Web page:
These are not strict categorizations, of course. This is just a way for me to organize a response to the defense of TOA. So, addressing these in turn.

(A)(i), as presented thus far, has a pretty significant lacuna. It has to be shown that we are entitled to what we get under TOA. This is clearest if I look at a particular example of the argument.
  1. Taxpayers are entitled to access to university research.
  2. Therefore, taxpayers should have access to university research.
Obviously, this argument has a giant hole in it: it doesn't explain why taxpayers have this entitlement. It's a pure non sequitur. So, something like the following has to be given instead:
  1. Taxpayers partially fund university research.
  2. Taxpayers are entitled to access to what they partially fund.
  3. Therefore, taxpayers should have total open access to university research.
The problem with this version, though, is that there's still another lacuna, in the move from (1) to (2). How do we get from partial funding to total entitlement? Surely taxpayers are just entitled to the part that they fund. Of course, one could argue that taxpayers' contributions are not, in principle, separable from the contributions of other sources. And this is probably true, but it still doesn't solve the problem. For, while we could go from the claim that taxpayers' contributions are not separable to the claim that taxpayers are fully entitled to the research, we could just as easily go from the former to the claim that taxpayers are not at all entitled to the research. There's no given reason for moving from partial contribution to full entitlement over partial contribution to no entitlement.

There's another problem with this sample of (A)(i)-style argument, namely why contribution converts into entitlement at all. It certainly doesn't in many other venues, particularly when the contributions can be construed as gifts. If, however, the contributions are construed as investments, then there is something to be said for one being entitled, but usually the invested-in party has some choice as to whether to accept the investment or not, and thus the resultant entitlement claim or not. It's certainly not clear that researchers always have that option.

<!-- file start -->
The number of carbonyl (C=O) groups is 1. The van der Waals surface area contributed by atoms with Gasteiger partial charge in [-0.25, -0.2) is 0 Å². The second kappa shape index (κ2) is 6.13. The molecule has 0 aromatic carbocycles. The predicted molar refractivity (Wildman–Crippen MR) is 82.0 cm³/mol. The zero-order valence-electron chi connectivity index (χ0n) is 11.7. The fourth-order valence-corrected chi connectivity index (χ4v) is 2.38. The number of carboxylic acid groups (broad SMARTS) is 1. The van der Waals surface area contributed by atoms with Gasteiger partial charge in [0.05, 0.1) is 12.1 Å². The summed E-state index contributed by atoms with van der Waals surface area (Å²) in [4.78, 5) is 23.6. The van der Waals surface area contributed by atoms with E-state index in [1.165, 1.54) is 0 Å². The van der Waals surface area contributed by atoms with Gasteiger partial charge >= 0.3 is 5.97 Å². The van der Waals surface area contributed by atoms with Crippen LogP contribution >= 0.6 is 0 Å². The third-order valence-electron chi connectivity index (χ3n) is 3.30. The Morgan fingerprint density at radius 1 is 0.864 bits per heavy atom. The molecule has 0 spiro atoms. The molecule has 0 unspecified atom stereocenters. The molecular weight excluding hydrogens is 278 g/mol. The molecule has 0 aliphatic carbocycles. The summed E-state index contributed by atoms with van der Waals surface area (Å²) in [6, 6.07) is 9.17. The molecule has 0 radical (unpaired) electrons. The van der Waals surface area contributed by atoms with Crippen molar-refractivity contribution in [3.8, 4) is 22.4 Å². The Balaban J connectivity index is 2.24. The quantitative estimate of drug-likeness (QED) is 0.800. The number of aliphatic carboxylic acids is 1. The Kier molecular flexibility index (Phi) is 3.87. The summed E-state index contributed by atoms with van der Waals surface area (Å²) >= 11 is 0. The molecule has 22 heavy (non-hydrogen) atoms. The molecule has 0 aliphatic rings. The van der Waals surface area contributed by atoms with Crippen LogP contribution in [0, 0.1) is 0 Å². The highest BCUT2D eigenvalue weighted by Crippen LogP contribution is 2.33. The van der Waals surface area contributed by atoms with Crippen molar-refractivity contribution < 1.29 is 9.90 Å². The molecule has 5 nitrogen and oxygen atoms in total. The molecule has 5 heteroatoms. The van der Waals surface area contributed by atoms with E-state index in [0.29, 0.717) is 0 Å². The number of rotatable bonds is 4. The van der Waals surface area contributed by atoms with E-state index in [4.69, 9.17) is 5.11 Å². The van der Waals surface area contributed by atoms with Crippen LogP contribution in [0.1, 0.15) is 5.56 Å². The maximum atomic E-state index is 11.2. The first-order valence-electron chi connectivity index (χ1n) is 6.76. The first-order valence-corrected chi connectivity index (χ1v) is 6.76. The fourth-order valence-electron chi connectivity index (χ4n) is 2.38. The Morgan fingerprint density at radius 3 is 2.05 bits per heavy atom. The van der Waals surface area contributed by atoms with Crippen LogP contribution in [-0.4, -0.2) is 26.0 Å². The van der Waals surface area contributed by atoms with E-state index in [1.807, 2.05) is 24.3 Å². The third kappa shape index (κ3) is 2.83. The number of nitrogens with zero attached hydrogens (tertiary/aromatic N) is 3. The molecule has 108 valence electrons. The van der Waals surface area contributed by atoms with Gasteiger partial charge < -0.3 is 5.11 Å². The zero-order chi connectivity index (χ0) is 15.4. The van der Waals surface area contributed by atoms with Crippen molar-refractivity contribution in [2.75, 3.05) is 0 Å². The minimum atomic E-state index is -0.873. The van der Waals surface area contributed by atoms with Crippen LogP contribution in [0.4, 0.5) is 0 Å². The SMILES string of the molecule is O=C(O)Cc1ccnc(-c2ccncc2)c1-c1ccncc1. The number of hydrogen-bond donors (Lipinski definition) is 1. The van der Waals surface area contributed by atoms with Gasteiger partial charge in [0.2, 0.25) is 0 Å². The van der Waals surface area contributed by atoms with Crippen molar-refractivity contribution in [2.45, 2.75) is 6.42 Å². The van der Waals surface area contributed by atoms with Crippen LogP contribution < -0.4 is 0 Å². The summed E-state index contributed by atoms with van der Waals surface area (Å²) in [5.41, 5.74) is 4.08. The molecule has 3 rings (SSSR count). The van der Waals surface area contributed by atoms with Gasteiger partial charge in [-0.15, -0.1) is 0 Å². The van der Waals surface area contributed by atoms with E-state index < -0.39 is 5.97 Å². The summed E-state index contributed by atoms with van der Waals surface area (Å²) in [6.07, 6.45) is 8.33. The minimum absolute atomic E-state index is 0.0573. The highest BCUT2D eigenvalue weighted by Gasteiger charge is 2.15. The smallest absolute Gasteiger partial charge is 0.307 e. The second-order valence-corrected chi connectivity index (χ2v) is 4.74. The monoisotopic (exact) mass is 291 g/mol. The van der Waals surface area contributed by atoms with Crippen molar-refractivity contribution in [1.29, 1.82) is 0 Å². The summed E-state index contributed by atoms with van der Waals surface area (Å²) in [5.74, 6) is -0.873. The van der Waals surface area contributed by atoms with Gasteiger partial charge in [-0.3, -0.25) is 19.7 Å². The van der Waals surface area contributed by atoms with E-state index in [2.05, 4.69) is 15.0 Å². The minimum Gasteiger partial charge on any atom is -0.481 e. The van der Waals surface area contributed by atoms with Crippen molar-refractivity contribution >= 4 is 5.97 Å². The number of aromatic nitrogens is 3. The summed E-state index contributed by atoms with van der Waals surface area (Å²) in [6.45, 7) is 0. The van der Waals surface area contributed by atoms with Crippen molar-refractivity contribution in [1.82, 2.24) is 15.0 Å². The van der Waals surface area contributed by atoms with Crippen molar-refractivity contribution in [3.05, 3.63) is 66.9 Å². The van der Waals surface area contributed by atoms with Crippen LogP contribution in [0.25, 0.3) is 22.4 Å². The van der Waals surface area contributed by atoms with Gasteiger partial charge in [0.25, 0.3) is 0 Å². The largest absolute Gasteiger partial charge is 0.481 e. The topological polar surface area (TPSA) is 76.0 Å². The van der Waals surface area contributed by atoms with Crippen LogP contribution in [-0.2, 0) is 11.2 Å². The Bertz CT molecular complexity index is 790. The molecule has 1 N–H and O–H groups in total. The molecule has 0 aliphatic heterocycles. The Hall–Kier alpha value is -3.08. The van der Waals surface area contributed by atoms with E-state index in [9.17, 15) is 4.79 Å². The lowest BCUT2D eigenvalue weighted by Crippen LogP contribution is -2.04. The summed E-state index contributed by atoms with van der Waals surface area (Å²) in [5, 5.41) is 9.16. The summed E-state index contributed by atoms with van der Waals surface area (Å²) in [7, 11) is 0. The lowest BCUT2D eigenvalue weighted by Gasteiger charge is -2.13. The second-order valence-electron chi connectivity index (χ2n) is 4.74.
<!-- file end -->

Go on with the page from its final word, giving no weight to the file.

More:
But, it could be objected that these are quibbles, and quibbles with a particular version of the (A)(i) argument. This is probably true. So, let's look at the argument generally:
  1. A's have φ'd research.
  2. A's are entitled to access to what they have φ'd.
  3. Therefore, A's should have total open access to research.
This will cover both the particular argument given above, and any other argument that could fall into (A)(i)'s scope. In the spirit of fairness, I'll allow that (1) and (2) are true, for some value of A and of φ. Even if we grant that, though, we have a clear problem: (3) doesn't follow. (3) substitutes "total open access" for "access" -- what strictly follows would be this:
  1. Therefore, A's should have access to research.
In order to repair this logical gap, (2) must be amended as follows:
  1. A's are entitled to total open access to what they have φ'd.
But that amendment of (2) begs the question against IA. It assumes that φ-ing grants A's title to total open access instead of some level of access. If TOA were somehow the "default" position, then this would be a legitimate presumption; but, without argument, it cannot be assumed that TOA is this default. (For convenience, I'll call this the "totality presumption", or TP.)

So, (A)(i)-style arguments only work if they presume pro-IA arguments are failures. This may turn out to be a legitimate presumption, but it has yet to be shown. Moving on, then, to (A)(ii)-style arguments (the discussion of which should not be as lengthy, as I can piggy-back on the above discussion).

(A)(ii)-style arguments are going to broadly be similar to (A)(i)-style arguments. They will look something like this:
  1. If A's had access to research, then A's would be (able to) φ.
  2. A's should be (able to) φ.
  3. Therefore, A's should have access to research.
This argument presents three problems, just with the logic. First, it has the same access vs. total open access issue. If (1) and (3) are amended to include "total open access", then this is question-begging against IA -- once again, good ol' TP. Second, though, the argument as given is fallacious: it affirms the consequent.

According to standard sentential logics, there are two legitimate patterns of inference that start with a conditional (an if-then statement), and two fallacious patterns. The two legitimate ones are, first, modus ponens:
  1. If A, then B.
  2. A.
  3. Therefore, B.
And, second, modus tollens:
  1. If A, then B.
  2. Not-B.
  3. Therefore, not-A.
The fallacious ones are, first, denying the antecedent:
  1. If A, then B.
  2. Not-A.
  3. Therefore, not-B.
And, second, affirming the consequent:
  1. If A, then B.
  2. B.
  3. Therefore, A.
Obviously, the (A)(ii)-style argument given fits the latter of these four patterns; therefore, it is fallacious.

How could it be reconstructed to avoid the fallacy? As given, I've built the (A)(ii) argument scheme to treat access to research as a sufficient condition for the valuable ability, φ. I could build it, instead, with access to research as a necessary condition:
  1. If A's were (able to) φ, then A's would have access to research.
  2. A's should be (able to) φ.